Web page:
It was rumors that the plant was going to be closed that lead to a decision to look for work elsewhere (as it turns out, the rumors were false and that position is still in existence). The local area was quite rural and unemployment was already running at 14%, so I figured that I should see what other jobs were available. Also, most of my wife's family lives in the DC metro area, so she also wanted to move back to that area. I found what I initially thought would be a perfect job working for the National Center for Biotechnology Information (a contractor through Management System Designers, later Lockheed Martin (5/2001 - 4/2003, 2/2004 - 6/2008)) where I would do C programming for biological databases. It turned out my enthusiasm was misplaced as I wound up doing Perl programming and decided that despite the dot-com implosion I was going to take my chances in the job market. My boss, though, scrambled to get me some C++ programming (something I was very interested in) and I wound up staying there 3 years.

Because I was not feeling challenged at NCBI and after all really wanted to be self-employed, I was able to convince my wife to allow me a year to try my hand at starting a business and took what turned out to be a 9-month leave-of-absence attempt to start a software company. While I didn't manage to generate any significant income during my hiatus, I did learn a whole lot more about C++ and began to feel that mastery was within my grasp. I spent a lot of time on a developer's forum ( on the C Programming forum with the handle 'mitakeet') and really enjoyed mentoring other people. I believe it was my efforts on that forum (with nearly 5,000 posts so far) that lead to my being asked to be a Microsoft Most Valuable Professional from 2003-2005 in the Visual C++ category. While I was an MVP I tried my hand at leading an on-line class on C++. The results weren't terribly satisfactory as I wound up having all my students drop out before the class ended, but it seems that is not unusual as of the other two teachers at that time, as I recall, only one had a single student take the course to completion. I enjoyed the attempt at teaching and have made efforts from time to time to find a teaching job, but it seems that without a Ph.D. one is not even considered as a candidate no matter how much practical experience one has.

Starting with my time in North Carolina I developed a strong interest in secure programming (it began with the realization that embedded usernames and passwords could be easily read if one simply opened the executable as a text file) and felt I could take some of my allotted time to develop some expertise in information security and shift my career somewhat into secure programming. I studied to become a Certified Information Systems Security Professional (CISSP) and took the exam in December 2003. I passed the first time and felt I was well on my way to my new career choice. Alas, I ran into the typical Catch-22 situation as without any paid experience I was unable to even get interviews. Fortunately my boss at NCBI said she would take me back and I picked up there like I hadn't even left. I worked a lot with Microsoft's SQLServer and Sybase and built on the experience I had with SQLServer I developed in North Carolina and became quite an expert in SQL. My skills with C++ developed to the point where I was on the edge of considering myself an expert and my wife and I successfully became parents and built a 2,600 square foot house on some land we bought in Shenandoah. Our plans to move to our new house and my being able to take a 50% pay cut in order to find a job I was really interested in was scuttled by the housing market crash and since I wasn't feeling particularly challenged at NCBI I decided to look for more interesting work (and a bit more money; we had spent a lot building that house that we expected to pay back with the equity in our current house).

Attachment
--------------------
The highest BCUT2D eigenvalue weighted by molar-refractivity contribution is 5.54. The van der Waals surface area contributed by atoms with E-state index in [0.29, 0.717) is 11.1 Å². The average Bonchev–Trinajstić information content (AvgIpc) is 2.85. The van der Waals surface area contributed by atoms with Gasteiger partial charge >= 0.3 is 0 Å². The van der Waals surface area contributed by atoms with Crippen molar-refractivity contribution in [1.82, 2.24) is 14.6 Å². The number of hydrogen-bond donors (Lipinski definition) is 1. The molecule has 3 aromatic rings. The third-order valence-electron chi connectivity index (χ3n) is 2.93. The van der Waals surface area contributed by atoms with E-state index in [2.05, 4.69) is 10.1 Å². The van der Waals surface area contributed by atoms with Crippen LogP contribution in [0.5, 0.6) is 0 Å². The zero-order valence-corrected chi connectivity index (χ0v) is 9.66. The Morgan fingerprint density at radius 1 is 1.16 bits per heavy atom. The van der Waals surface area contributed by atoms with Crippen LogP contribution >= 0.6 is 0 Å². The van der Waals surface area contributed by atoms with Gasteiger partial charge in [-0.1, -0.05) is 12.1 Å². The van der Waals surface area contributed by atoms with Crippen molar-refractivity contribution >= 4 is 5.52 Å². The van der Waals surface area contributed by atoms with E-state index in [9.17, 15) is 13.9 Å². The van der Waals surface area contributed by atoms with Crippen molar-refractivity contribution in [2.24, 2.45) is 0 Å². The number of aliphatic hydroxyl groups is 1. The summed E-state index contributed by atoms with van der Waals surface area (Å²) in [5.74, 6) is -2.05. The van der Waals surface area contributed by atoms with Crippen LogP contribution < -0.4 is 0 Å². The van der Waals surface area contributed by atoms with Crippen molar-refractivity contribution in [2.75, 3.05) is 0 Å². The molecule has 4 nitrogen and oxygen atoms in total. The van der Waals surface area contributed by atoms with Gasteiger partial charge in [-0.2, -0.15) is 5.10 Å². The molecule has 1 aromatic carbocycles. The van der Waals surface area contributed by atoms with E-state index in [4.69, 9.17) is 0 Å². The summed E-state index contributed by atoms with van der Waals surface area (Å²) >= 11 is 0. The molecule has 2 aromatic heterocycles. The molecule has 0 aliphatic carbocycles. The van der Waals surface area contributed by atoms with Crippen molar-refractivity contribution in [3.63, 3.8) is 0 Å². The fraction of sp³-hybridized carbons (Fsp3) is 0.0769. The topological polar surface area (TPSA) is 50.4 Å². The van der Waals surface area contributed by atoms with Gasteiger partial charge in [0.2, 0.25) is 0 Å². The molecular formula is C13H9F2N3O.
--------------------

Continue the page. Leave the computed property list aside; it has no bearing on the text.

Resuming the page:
I took a job as a contract business analyst at the Financial Industry Regulatory Authority ( I don't list this on my resume due to the brief time I was there) thinking it would be a perfect job. It was business related, something I hadn't put to use in a very long time, they got billions of records every day that all needed to be processed and analyzed, and the interview I had was the best I ever had. I was warned during the interview about the red tape at FINRA, but because I was having such a great time (I really enjoyed being asked to solve complex SQL queries) I failed to pay attention. After just 6 weeks I decided to resign, much to my wife's chagrin, as we were leaving for a month-long trip and I didn't want to give notice after getting back. Fortunately, I signed a contract to work at Fannie Mae two days before we left so my wife could have a relaxing vacation (I was rather looking forward to some time unemployed).